Japanese horror films or J-horror have always been a force to be reckoned with. The country has produced some of the scariest, weirdest and most extreme films the genre has known. In Western pop culture, people normally think of giant monsters (aka Kaiju) or ghost children when it comes to horror flicks from Japan, though the country has produced a diverse wealth of them spanning multiple subgenres. Here, in no order, are ten of the country’s best horror films that feature neither of those things.

Suicide Club (2002)

During the late 90’s to mid 2000’s Japan was making many controversial horror films, one of the most notable being Suicide Club. The film is about police investigating a wave of unconnected suicides and is most notorious for a scene where schools girls happily jump in front of a train. Despite having such a dark subject matter, the film has plenty of humor. Recommended for fans of films that are disturbing and funny at the same time.

Versus (2000)

Versus is a horror, comedy, martial arts, gunplay fusion directed by the now acclaimed Ryuhei Kitamura. Set in a place known as The Forrest of Resurrection, a gang of Yakuzas fights hordes of zombies while trying to stop their leader from opening a portal to hell. With good laughs, gore and fight choreography, the film has stuff to please just about any kind of geek. In 2004 an extended edition called Ultimate Versus was released. This is the best version to see.

Wicked City (1987)

In the 1980’s anime was known for being very violent and this horror anime is a prime example of that. Set near the dawn of the year 2000, a human agent named Taki and a female demon named Makie take on a group of demons called The Radicals. They must also protect a 200-year-old man named Giuesspi who is the only one who can bring peace to the human and demon worlds. The film mixes frightening visuals with high-octane action and explicit gore and nudity and never feels slow for a minute, but at the same time is able to tell a good story.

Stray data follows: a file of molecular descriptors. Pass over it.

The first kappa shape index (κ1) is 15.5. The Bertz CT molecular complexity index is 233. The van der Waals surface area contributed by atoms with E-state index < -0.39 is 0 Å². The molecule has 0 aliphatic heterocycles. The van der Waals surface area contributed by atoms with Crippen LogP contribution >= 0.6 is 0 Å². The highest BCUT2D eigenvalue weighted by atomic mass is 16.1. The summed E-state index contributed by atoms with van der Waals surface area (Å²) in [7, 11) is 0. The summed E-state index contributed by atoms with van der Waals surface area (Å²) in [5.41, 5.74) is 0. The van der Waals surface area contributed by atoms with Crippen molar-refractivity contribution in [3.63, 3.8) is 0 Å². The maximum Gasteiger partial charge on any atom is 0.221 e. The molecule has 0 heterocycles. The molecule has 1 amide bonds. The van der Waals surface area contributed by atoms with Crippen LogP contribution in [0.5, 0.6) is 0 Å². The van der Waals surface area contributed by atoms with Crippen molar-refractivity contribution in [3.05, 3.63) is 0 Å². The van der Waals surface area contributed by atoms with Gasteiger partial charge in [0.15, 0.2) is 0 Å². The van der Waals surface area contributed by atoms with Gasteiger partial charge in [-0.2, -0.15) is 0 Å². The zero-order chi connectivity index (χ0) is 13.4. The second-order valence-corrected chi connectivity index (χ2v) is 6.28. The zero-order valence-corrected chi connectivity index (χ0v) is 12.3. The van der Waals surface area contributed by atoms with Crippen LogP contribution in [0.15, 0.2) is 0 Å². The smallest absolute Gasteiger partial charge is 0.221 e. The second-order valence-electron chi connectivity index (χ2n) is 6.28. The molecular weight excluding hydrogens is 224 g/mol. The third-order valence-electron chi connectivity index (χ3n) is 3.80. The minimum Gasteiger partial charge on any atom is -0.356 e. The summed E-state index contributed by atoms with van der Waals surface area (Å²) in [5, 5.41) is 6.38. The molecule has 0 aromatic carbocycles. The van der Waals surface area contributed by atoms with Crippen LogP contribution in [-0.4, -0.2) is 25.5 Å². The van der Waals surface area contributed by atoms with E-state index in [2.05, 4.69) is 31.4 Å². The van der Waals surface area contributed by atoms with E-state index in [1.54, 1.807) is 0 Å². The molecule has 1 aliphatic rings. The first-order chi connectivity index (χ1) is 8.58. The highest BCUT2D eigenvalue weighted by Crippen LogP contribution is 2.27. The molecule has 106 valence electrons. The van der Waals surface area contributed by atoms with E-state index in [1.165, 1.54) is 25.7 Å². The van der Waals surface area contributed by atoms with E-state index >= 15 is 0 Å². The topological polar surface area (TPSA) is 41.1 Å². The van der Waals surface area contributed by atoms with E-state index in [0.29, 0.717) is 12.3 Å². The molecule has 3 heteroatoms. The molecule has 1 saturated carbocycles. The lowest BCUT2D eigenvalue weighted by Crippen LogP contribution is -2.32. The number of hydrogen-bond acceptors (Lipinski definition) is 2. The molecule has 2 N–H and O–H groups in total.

Kuroneko (1968)

During a civil war, two women are raped and murdered by samurai. After the war, many samurai start mysteriously dying. A young hero is then called in from the government who are convinced it’s the work of a demon. Though the film’s plot does involve ghosts, the film is not structured like a ghost movie and is different in style than what Japan’s horror scene would be known for.  The black and white look mixed with its feudal setting gives the film great atmosphere. The acting is also very good and you really feel for the characters, something that is lost in a lot of horror.

Tokyo: The Last Megalopolis (1988)

Yet another genre blender, this film mixes horror with science fiction and historical fantasy. The plot is about a demonic reincarnation of an old Japaneses emperor on a mission to destroy all of Toyko. The film was a major part of the occult crazes that swept Japan from the late 80’s-early 90’s. Though very slow at times, this film is full of atmosphere and a story that just draws you in and shocks you at when it wants to. The emperor from this film was the inspiration for M. Bison from the game series Street Fighter.

Onibaba (1964)

From Kaneto Shindo, director of Kuroneko, comes another feudal era horror film. Two women have a hobby that involves killing soldiers and stealing their belongings. The women then meet a mysterious man who wears a bizarre mask. Like Kuronekothe film’s setting and lack of color give it good atmosphere. The free-jazz and tribal score also help give the film a bit of a bizarre tone. If Akira Kurosawa made a horror film, it would be Onibaba.

Tetsuo:The Iron Man (1989)

Shinya Tsukamoto is known for directing some of Japan’s craziest films and Tetsuo is no exception. The film is about a businessman who accidentally kills a man who has a fetish for sticking scrap metal in his body. The businessman then starts sprouting metal appendages such as drills out of random parts of his body (not making this up). Shot in black and white and on a low budget this film feels like Eraserhead on crack.  The industrial score is also very good and fits the film perfectly. The film would get two sequels, Tetsuo II: The Body Hammer and Tetsuo: Bullet Man.